Xavier Magazine

Midlife Lessons

To read Ed Colina’s blog click here.

To see photos from his trip click here.

When he closes his eyes, Ed Colina is transported back to the village of Nyumbani. It is dusk, his favorite time of day, and in the dimming light of the dusty, Kenyan summer, he stands by his hut and scans the other houses for the cook fires glowing behind each one. There must be 20 or more. Most everyone makes a stew of rice and beans, but he sniffs the air for the familiar smell of chapati, a traditional flat bread, pan-frying over the hot coals.

As he strolls between the houses, the children call him to share their meal, and when he accepts, they bring out the special guest’s chair for him and a big plate of stew and chapati. It would be rude to refuse food when you’re an invited guest, so Colina, who just a few months prior lived in an upscale condominium on a Northern Kentucky golf course, gladly accepts. The truth is, he wouldn’t want to be anywhere else.

At 53, Colina is living the fruits of his midlife crisis. A successful educator and principal of a Catholic school in Burlington, Ky., Colina still felt something was missing. He wanted to do more with his gifts as a teacher, and he wanted to simplify his life. After a period of discernment, Colina quit his job last year and went to Africa.

An Internet search turned up Nyumbani, a non-profit mission in Kenya that has an orphanage in Nairobi for infected children whose parents died of HIV/AIDS and a self-sustaining eco-village with 250 orphans and about 30 grandparents. It was just what he was looking for. So he sold his condo and gave away the pool table, his clothes and electronics. He turned in his leased car on the way to the airport and took off for Nairobi, arriving on Sept. 8, 2007.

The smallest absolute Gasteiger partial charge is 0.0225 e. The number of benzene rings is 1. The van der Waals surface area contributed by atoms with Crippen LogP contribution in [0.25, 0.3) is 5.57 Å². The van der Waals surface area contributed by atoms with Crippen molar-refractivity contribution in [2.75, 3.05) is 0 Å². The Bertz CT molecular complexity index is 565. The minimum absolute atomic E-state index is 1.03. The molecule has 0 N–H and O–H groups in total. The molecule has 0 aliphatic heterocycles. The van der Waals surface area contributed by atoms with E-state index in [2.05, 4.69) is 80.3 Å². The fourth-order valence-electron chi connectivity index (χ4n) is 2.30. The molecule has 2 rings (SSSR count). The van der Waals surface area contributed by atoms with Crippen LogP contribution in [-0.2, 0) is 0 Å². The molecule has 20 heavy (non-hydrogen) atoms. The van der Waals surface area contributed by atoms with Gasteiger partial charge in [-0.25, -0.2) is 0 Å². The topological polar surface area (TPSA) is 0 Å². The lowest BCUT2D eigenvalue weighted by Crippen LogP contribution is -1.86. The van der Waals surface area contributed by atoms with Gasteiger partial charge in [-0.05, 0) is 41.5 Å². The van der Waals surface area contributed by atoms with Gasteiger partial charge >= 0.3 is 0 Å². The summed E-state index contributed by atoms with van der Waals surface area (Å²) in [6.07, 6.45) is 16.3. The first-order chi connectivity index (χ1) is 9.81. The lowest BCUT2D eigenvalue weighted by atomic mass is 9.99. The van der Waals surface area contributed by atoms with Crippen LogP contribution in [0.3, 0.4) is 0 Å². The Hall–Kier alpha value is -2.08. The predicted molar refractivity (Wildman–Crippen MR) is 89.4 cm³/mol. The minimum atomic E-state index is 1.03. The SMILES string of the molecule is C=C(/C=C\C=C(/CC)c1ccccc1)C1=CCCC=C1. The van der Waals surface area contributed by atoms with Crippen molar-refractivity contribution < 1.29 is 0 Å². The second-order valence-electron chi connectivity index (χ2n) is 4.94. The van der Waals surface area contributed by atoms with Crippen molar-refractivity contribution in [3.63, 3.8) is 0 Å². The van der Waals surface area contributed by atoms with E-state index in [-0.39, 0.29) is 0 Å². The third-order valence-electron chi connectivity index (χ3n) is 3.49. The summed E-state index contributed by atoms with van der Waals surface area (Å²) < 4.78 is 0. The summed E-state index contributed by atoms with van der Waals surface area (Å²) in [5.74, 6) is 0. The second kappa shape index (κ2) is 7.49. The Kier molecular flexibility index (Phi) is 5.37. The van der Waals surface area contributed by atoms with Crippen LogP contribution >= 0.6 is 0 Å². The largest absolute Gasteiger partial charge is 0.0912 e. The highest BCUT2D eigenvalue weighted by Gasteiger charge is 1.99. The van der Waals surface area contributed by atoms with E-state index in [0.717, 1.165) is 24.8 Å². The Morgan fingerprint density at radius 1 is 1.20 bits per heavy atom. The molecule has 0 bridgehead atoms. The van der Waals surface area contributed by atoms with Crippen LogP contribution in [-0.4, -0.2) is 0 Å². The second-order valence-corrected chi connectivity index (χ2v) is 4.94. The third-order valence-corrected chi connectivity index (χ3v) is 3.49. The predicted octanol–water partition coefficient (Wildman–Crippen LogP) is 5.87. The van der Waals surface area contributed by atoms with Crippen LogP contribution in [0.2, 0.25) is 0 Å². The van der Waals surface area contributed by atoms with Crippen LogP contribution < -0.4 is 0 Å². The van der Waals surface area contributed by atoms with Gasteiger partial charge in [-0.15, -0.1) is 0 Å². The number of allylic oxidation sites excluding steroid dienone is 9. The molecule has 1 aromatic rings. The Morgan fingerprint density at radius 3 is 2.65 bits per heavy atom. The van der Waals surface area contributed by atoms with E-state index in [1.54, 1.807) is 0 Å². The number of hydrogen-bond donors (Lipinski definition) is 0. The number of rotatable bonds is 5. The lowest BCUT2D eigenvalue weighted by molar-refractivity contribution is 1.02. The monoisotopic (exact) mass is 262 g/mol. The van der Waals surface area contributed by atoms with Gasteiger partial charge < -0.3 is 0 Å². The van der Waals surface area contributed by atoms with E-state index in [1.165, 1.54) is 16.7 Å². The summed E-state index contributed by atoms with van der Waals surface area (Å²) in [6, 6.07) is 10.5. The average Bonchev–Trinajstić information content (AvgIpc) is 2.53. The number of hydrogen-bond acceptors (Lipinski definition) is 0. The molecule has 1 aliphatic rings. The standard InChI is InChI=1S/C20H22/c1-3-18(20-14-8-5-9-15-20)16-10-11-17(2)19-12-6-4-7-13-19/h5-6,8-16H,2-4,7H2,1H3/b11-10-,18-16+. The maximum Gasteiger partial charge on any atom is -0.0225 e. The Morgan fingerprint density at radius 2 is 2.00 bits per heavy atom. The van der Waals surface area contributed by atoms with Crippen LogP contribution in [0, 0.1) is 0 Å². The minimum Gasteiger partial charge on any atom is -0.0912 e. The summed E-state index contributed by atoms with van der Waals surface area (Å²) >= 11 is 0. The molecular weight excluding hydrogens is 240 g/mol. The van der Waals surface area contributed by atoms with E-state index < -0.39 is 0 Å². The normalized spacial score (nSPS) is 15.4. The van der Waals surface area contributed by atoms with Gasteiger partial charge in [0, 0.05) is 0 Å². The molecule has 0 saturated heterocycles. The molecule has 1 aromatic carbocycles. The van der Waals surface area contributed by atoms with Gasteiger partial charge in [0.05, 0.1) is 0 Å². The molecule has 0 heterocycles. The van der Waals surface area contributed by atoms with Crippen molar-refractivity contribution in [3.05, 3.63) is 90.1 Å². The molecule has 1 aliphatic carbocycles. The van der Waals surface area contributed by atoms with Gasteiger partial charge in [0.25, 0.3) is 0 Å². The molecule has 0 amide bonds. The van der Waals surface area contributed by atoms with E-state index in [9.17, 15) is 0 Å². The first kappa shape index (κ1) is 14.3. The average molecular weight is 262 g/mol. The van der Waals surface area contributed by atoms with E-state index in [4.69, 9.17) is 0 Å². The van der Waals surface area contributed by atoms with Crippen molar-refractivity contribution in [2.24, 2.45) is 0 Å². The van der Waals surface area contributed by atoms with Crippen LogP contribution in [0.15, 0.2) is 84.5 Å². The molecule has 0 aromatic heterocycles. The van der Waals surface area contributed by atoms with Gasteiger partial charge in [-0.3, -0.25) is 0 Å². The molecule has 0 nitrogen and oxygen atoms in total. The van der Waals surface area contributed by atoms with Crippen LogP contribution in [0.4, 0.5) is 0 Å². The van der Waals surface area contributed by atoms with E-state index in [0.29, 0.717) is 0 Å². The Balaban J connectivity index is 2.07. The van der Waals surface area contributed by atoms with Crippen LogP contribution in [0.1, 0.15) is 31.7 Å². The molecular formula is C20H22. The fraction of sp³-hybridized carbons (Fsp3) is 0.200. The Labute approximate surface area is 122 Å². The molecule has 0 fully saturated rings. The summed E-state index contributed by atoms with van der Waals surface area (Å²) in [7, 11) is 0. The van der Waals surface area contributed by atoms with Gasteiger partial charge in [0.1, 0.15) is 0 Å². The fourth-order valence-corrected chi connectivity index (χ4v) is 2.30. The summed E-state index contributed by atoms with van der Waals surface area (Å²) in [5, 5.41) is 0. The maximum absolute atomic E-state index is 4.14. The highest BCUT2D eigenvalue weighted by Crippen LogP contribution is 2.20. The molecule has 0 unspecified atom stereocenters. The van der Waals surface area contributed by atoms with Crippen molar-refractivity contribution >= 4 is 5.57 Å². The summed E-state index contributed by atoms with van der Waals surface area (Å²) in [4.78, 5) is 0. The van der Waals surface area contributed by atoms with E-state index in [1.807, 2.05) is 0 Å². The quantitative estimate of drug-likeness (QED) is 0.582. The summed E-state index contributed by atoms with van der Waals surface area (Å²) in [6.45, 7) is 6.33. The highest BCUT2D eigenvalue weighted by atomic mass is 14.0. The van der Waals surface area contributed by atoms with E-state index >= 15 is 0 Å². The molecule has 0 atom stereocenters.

Colina, a 1976 theology graduate, kept an online blog of his journey, detailing the Nairobi slums, the orphanage and the village that wormed its way into his heart. It’s not only the places that draw him, it’s the people, he says. Like the sick child who died just days after they met, the ageless grandmothers who shared meals and memories, and the motherless schoolchildren who scrubbed the classroom floors every morning.

But he also raised money from his old school to buy solar panels that power the computers by day and a clinic by night. He organized thousands of library books and made curtains for the shelves, pumping the foot pedal on a sewing machine. He taught computer and other classes. In time he became as much a part of the village as it became a part of him.

He returned home in early March but already misses the people—Benard and Charles Darwin, his friend George, the Kenyan who calls him “my best friend Ed”—so much that he’s planning on going back. “When I left Kenya and those kids, I didn’t know if I’d see them again or even if they’d be OK,” he says. “Right now it’s 6:00 o’clock there and they’re cooking supper, and at 7:00, they’ll go back to school. I’m ready to go back now.”

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